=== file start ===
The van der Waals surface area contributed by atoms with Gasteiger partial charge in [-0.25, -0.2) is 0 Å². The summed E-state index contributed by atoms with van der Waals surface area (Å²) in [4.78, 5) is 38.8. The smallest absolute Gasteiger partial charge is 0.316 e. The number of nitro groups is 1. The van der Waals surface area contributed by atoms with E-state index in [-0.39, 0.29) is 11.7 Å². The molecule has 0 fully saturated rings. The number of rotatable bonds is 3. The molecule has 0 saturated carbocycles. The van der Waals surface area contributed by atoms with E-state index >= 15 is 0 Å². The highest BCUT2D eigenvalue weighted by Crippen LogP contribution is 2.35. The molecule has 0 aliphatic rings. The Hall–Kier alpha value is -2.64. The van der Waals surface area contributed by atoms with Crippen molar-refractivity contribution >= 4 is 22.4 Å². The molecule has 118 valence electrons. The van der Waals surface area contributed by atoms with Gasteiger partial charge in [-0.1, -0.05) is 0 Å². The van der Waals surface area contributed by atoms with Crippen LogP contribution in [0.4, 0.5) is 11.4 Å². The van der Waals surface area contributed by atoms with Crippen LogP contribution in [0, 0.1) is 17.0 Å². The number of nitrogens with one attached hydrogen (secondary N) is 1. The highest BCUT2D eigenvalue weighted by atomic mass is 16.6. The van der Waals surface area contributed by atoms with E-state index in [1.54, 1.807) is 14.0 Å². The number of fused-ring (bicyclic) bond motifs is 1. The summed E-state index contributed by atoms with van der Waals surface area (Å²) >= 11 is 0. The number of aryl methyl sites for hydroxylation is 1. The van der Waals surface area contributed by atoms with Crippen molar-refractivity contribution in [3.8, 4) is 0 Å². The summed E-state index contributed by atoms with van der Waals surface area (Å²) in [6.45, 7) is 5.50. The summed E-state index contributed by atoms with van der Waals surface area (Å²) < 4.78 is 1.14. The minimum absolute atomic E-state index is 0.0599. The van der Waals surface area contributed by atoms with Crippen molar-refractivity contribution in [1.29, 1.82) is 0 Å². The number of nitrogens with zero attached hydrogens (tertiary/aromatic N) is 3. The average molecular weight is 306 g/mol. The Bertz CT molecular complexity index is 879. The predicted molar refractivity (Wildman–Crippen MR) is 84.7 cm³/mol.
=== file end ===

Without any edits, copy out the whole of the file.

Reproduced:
The van der Waals surface area contributed by atoms with Gasteiger partial charge in [-0.25, -0.2) is 0 Å². The summed E-state index contributed by atoms with van der Waals surface area (Å²) in [4.78, 5) is 38.8. The smallest absolute Gasteiger partial charge is 0.316 e. The number of nitro groups is 1. The van der Waals surface area contributed by atoms with E-state index in [-0.39, 0.29) is 11.7 Å². The molecule has 0 fully saturated rings. The number of rotatable bonds is 3. The molecule has 0 saturated carbocycles. The van der Waals surface area contributed by atoms with E-state index >= 15 is 0 Å². The highest BCUT2D eigenvalue weighted by Crippen LogP contribution is 2.35. The molecule has 0 aliphatic rings. The Hall–Kier alpha value is -2.64. The van der Waals surface area contributed by atoms with Crippen molar-refractivity contribution >= 4 is 22.4 Å². The molecule has 118 valence electrons. The van der Waals surface area contributed by atoms with Gasteiger partial charge in [-0.1, -0.05) is 0 Å². The van der Waals surface area contributed by atoms with Crippen LogP contribution in [0.4, 0.5) is 11.4 Å². The van der Waals surface area contributed by atoms with Crippen LogP contribution in [0, 0.1) is 17.0 Å². The number of nitrogens with one attached hydrogen (secondary N) is 1. The highest BCUT2D eigenvalue weighted by atomic mass is 16.6. The van der Waals surface area contributed by atoms with E-state index in [1.54, 1.807) is 14.0 Å². The number of fused-ring (bicyclic) bond motifs is 1. The summed E-state index contributed by atoms with van der Waals surface area (Å²) >= 11 is 0. The number of aryl methyl sites for hydroxylation is 1. The van der Waals surface area contributed by atoms with Crippen molar-refractivity contribution in [3.8, 4) is 0 Å². The summed E-state index contributed by atoms with van der Waals surface area (Å²) in [6.45, 7) is 5.50. The summed E-state index contributed by atoms with van der Waals surface area (Å²) < 4.78 is 1.14. The minimum absolute atomic E-state index is 0.0599. The van der Waals surface area contributed by atoms with Crippen molar-refractivity contribution in [1.29, 1.82) is 0 Å². The number of nitrogens with zero attached hydrogens (tertiary/aromatic N) is 3. The average molecular weight is 306 g/mol. The Bertz CT molecular complexity index is 879. The predicted molar refractivity (Wildman–Crippen MR) is 84.7 cm³/mol.